Re: Re: "weight back"
Posted by: ray porco (
) on Sun Aug 21 19:35:18 2005
> >>> what does it mean?
> yes, i know most of us have our own personal interpretation of what it means, including myself, but i would be interested in the other interpretations out there...
> specifically i am interested in how much weight on which foot at what point in time, and the reasoning for this particular weight distribution.....for example, some coaches advise 60 % back foot, 40 % front foot at launch position (and even launch position to one coach is front toe touch and to another coach is front heel plant)...and the reasoning?...some coaches reason that this creates more "wight transfer" from "back to front"..i have questions/issues with this notion alone...
> imput greatly appreciated... <<<
> Hi Grc
> Good questions. I also would find it helpful to have a clear definition of “weight shift.” If the batter takes a short stride but the center of his body mass remains stationary (zero forward velocity) through rotation, was there a forward weight transfer? Since momentum is the product of mass with velocity, there would be no momentum to transfer if the velocity is zero. – Or, is “weight shift” just to indicate which leg is most responsible for supporting the body’s weight at different points of the swing?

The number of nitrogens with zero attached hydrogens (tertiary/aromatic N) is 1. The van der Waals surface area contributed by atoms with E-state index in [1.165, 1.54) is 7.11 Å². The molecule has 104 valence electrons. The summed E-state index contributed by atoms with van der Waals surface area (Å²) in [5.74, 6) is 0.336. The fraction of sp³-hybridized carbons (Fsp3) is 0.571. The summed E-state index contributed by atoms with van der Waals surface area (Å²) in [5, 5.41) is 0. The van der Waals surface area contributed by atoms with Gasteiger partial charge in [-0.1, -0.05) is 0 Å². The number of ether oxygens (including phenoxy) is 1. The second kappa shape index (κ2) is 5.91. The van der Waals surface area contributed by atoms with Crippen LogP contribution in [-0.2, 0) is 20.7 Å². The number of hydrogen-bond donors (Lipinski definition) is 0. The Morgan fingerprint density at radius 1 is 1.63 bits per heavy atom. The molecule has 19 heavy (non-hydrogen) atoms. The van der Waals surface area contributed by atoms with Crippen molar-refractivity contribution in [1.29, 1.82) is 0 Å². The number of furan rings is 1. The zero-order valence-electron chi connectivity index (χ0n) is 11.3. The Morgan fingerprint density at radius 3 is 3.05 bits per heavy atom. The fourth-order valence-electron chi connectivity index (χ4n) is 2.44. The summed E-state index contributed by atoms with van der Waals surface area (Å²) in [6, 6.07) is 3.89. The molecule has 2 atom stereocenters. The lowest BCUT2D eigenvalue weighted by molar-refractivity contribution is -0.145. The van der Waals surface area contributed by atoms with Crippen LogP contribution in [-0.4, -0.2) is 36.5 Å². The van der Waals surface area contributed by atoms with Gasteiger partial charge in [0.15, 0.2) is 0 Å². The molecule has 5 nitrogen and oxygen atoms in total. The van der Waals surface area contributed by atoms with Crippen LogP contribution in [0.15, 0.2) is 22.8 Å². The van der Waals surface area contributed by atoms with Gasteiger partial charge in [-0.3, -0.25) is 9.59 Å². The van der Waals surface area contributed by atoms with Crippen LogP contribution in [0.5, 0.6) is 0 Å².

> Jack Manklin
This is Chris Yeager’s definition:
“When the stride is complete, your CENTER OF PRESSURE SHOULD BE ON YOUR FRONT FOOT AND your CENTER OF MASS is behind your center of pressure. This is NOT a position where the “weight” is “balanced” on both feet. There is a DYNAMIC BALANCE with the great majority of pressure held on the front foot.”
How about this for a definition of “weight shift”
A stride to transfer weight that is primarily over the rear leg, through a center balance point, and into the front leg. A distinction is made to not transfer the weight over the front leg (i.e, the whole body Center of Gravity does not transfer past the Center of Gravity of lead leg which lies distal to the hip (pelvi-femoral) joint, is located just proximal to the knee (Smith, Weiss, & Lehmkuhl, 1996, p.55).
The front leg then creates a “blocking effect” for momentum.
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